Trademarking Animal Abuse: Should the Tennessee Walking Horse Breeders’ and Exhibitors’ Association (TWHBEA) Lose the TWHBEA Trademark Portfolio Under the Lanham Act for Failure to Comply with the Horse Protection Act?
45 Pages Posted: 28 Aug 2016 Last revised: 6 Dec 2016
Date Written: August 16, 2016
For almost a half-century, the Horse Protection Act of 1970 (the “HPA”) has made the “cruel and inhumane” practice of soring horses illegal. The United States Department of Agriculture (“USDA”) is tasked with enforcement of the HPA. Underfunding of the USDA has greatly inhibited HPA enforcement and soring remains rampant. The Lanham Act precludes registration of trademarks when a registrant is involved in illegal goods or services, when a registrant abandons a mark for insufficient oversight, and when a mark is deemed to be “disparaging.” The Tennessee Walking Horse Breeders’ and Exhibitors’ Association (“TWHBEA”) has several United States trademark registrations for a variety of goods and services related to Tennessee Walking Horses. This paper explores using the provisions of the Lanham Act to cancel TWHBEA’s trademark portfolio to leverage TWHBEA compliance with the HPA.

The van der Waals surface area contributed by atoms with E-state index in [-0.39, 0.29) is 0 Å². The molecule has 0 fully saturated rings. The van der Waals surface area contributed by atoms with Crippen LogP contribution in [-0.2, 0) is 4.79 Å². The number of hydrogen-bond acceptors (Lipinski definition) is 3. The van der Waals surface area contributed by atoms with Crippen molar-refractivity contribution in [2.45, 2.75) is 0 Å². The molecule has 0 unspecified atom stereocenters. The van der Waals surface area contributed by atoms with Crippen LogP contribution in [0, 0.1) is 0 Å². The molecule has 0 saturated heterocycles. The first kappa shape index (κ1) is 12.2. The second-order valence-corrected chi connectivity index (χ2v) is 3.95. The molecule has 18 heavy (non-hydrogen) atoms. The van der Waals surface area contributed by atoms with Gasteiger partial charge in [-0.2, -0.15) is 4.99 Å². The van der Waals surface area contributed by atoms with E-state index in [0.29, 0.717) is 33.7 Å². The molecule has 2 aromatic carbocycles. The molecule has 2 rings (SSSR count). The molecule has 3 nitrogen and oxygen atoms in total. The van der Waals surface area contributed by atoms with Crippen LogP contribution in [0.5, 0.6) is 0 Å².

Keywords: Lanham Act, Horse Protection Act, Soring, Naked License, Animal Abuse
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